Four of Scotland’s largest developers of renewable energy have teamed up with Scottish Natural Heritage, RSPB Scotland and the Scottish Government to invest in a new research fund to help better understand the interaction between wind farms and bird populations. Read more
Carlos Abrahams, our Technical Director, has recently contributed two chapters to a new ecological encyclopedia.
“Biomes and Ecosystems: An Encyclopedia” is about to be published by Salem Press and will illustrate the biology, geography, history and ecological importance of natural areas around the world. Carlos has written chapters on the Dee Estuary and Humber Estuary for the encyclopedia, both of which are internationally important sites for coastal birds, as well as being the locations of major ports and industry.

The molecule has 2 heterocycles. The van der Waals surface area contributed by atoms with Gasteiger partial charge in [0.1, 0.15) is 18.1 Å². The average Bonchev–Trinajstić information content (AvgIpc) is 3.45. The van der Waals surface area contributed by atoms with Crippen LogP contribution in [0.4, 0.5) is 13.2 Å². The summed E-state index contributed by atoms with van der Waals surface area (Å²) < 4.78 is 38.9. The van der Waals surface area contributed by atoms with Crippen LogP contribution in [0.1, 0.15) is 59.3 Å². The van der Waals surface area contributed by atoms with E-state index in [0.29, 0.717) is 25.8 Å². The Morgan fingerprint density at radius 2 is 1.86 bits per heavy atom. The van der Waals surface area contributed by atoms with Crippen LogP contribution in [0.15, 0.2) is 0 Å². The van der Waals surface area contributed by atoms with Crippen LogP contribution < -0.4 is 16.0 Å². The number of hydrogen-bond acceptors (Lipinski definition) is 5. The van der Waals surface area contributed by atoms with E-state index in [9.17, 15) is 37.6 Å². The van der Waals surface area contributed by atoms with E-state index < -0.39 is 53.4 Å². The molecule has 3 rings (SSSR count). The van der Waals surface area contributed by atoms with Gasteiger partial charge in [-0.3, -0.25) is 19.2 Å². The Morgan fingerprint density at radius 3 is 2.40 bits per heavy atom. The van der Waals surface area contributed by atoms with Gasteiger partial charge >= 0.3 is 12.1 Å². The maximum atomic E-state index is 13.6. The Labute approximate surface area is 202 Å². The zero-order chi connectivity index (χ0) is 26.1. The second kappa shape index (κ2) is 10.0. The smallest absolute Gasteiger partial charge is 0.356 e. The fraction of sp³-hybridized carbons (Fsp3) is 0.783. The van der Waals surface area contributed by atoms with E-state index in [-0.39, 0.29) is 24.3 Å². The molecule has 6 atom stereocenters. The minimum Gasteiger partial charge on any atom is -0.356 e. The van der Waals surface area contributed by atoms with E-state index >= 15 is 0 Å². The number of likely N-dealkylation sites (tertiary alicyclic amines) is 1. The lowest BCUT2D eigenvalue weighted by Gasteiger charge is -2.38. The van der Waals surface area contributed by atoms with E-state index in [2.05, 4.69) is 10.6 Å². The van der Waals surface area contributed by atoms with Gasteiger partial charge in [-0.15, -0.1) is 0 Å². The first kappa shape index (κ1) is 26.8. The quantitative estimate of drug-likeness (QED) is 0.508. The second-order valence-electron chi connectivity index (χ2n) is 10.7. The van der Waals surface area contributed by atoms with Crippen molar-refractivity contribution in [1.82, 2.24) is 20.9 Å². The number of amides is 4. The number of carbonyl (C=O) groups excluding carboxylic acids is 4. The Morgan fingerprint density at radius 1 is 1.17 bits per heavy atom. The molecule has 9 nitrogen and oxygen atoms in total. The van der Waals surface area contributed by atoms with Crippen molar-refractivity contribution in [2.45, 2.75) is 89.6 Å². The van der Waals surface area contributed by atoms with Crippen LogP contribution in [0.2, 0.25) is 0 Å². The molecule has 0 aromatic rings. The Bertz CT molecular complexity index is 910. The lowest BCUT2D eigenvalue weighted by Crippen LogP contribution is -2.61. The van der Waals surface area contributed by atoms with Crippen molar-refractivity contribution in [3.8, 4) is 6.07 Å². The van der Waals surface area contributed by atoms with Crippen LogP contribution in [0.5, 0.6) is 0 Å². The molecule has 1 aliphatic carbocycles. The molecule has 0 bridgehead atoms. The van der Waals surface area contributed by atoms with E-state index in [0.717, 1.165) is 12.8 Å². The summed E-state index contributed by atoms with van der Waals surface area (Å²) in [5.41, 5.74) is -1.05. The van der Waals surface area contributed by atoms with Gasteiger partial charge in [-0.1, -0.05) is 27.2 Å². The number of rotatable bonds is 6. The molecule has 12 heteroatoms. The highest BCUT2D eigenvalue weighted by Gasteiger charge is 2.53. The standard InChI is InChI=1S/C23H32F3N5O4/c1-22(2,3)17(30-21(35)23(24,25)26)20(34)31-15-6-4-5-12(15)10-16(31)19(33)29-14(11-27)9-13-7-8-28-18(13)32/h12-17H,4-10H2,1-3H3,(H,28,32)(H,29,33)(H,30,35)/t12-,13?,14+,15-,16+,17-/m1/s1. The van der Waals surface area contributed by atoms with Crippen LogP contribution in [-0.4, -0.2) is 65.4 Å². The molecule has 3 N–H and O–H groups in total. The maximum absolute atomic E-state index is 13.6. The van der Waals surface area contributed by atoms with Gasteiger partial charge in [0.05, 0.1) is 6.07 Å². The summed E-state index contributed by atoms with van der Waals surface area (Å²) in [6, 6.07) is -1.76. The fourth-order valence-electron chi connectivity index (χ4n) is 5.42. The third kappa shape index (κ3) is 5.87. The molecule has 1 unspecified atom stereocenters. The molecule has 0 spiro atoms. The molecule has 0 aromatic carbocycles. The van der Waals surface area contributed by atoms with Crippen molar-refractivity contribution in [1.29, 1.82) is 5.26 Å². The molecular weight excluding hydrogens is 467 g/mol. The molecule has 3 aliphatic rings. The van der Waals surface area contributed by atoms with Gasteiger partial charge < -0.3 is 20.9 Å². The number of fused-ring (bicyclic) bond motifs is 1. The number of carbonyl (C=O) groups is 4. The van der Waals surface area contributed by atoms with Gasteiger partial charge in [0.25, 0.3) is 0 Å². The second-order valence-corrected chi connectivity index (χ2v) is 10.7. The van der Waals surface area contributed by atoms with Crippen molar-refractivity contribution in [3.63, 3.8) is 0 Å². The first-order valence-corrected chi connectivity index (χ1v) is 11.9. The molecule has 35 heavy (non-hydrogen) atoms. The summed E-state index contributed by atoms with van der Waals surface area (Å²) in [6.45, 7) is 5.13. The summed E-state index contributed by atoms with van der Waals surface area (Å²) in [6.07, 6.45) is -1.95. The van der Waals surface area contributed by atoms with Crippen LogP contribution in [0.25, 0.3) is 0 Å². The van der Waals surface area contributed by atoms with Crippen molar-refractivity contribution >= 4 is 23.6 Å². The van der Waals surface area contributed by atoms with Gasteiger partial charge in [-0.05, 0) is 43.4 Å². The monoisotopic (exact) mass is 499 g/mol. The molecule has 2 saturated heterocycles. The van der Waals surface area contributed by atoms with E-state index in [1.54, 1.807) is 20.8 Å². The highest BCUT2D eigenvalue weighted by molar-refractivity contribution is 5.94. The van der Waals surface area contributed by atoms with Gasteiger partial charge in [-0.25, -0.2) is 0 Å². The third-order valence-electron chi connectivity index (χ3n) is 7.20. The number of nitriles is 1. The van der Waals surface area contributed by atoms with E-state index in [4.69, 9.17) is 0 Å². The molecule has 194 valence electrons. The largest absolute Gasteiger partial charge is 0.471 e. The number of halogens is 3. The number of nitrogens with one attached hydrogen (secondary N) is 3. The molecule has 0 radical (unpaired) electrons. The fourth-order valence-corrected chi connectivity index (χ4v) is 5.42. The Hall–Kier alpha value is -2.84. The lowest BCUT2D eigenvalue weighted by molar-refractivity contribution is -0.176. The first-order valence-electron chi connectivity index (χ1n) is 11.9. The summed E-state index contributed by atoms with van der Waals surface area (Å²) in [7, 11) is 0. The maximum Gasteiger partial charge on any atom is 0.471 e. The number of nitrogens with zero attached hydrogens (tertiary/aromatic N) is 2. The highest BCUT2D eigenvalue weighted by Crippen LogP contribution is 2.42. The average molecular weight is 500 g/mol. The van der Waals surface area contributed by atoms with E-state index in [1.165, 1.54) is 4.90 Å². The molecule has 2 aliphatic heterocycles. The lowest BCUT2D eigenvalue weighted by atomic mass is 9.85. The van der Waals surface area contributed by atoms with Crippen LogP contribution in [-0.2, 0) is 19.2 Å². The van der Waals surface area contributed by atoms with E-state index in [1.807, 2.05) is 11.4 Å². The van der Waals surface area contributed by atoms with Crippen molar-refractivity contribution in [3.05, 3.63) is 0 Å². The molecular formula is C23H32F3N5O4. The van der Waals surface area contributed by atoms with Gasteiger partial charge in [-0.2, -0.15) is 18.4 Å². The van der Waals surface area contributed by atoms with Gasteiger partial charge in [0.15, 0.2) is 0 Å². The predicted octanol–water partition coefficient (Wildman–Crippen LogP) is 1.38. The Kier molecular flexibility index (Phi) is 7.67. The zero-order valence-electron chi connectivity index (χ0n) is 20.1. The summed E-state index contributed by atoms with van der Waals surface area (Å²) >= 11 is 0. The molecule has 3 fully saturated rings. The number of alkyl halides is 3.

The reference work covers the broad scope of biomes and ecosystems around the world, from puddles on the street to coral reefs in Australia to rain forests in Brazil to the tundra in Siberia. Each article delves into the properties that make the subject a biome or ecosystem, and how those features work together. The work introduces readers to hundreds of specific species of fauna and flora found in ecosystems ranging from relatively pristine atolls to recognised environmental catastrophes. It goes beyond description of these species to show how they interact with each other and with their environment, and how human activities have affected them over time. Many species endemic to unique ecosystems, such as the freshwater seals of Lake Baikal, which are found hundreds of miles from any ocean, are covered along with invasive species that affect native fauna and flora, such as the crown-of-thorns starfish and the zebra mussel. Endangered animals are featured in the context of the environmental problems specific to their biomes, and include Australia’s night parrot, the Siamese crocodile, and the Amur leopard. Conservation success stories, such as the return of sustainable population of black robins to the Chatham Islands in the Pacific, are accompanied by detailed, up-to-date information on national parks, marine sanctuaries, wildlife refuges around the world, and their management.